Sunday, February 24, 2013


And just as we thought summer was arriving, we go back to being bloody cold again. It's even chilly here in my subtropical island. As Andy has, I have been troubled by identifying spiders using my spider book and have only got to genus level a few times. Mainly due to not being able to see the features required properly as my dissecting microscope hasn't got the magnification required. As they (almost) said in 'Jaws', "We're gonna need a bigger microscope". Fingers crossed though, I am hoping to be able to borrow a microscope from the local Biological Records Centre.

I managed a walk round the block yesterday and dug out a few things that I could identify. The highlight, and a nice surprise, was the Water Rail I flushed from the edge of a slightly flooded scrubby area. I've never had one in my square before.

206  -  Emmelina monodactyla (Common Plume Moth)
207  -  Water Rail
208  -  Smooth Newt
209  -  Clausilia bidentata (snail)
210  -  Lords-and-Ladies
211  -  Field Horsetail
212  -  Water Slater (Asellus aquaticus)
213  -  Lecidella elaeochroma (lichen)
214  -  Charlock

Clausilia bidentata

Water Slater

Amandinea punctata Lecidella elaeochroma (had another look and changed my mind!)  
(my lichen ID is still quite a rough science, but this is what I came up with)

I predict that one of the main difficulties I will come up against are the flies and the beetles, of which I will find and photograph lots of species during the year and not know what they are. I really know very little about these two groups and I will struggle to even pick out a family. Here are a few examples from the last week or so....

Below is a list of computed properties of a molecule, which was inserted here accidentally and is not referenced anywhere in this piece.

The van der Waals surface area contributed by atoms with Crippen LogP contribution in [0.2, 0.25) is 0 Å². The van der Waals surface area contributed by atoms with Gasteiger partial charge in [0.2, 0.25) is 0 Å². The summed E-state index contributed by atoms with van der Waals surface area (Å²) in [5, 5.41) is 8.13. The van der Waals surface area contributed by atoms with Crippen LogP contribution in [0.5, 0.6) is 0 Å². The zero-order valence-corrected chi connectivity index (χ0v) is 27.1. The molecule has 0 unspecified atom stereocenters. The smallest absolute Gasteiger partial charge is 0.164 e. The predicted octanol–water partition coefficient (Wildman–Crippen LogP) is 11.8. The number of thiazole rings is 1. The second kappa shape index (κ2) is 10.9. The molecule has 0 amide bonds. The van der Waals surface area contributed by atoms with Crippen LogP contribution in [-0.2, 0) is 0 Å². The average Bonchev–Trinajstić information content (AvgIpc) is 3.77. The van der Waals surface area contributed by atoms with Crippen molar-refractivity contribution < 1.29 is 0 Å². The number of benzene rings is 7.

1. Mark - have a look through some of the links on Richard Comont's site (via our Useful Online Resources tab). For example, for fly families, see

    I've found this pretty useful.

    In my humble opinion, your beetle is a carabid, and there's some really brilliant material accessible online, including some excellent sheets by Mark T, plus some very useful keys at

  2. Thanks Andy for the website tips. There's so many sites listed in that list of sites, it's a struggleto know what is good and what isn't. I shall have a good look later.

  3. Mark,
    An excellent carabid find! That is Parophonus maculicornis, one of the few carabids that occurs on the Channel Islands but not in Britain. It was common on the only occasion I went beetling in France.

  4. Wow - thanks Mark. The first carabid beetle that I have tried to identify and it is a local speciality - great stuff. Probably very common here on the island though. Is there a particular feature visible on the photo that makes it this species?

  5. A small spot of chlorinated bleach on your lichen will easily tell apart your confusion species. Lecidella elaeochroma should test positive (orange).

  6. Mark, the carabid is one of the hairy species which are very much in the minority. Even if you can't see the hairs, you can see that it is finely punctate on pronotum and elytra (each hair arises from a puncture), and some of the hairs are catching the light towards the back of the elytra. Fewer still of the hairy carabids are metallic coloured. After that, it's down to a judgement on pronotum shape.

  7. Thanks Matt. Got out the Cilit Bang and dabbed a bit on the lichen with a cotton bud and it went orange! So I was right to change my mind - great!

    Thanks Mark. I still have the blighter so I'll have a good look at it under the microscope.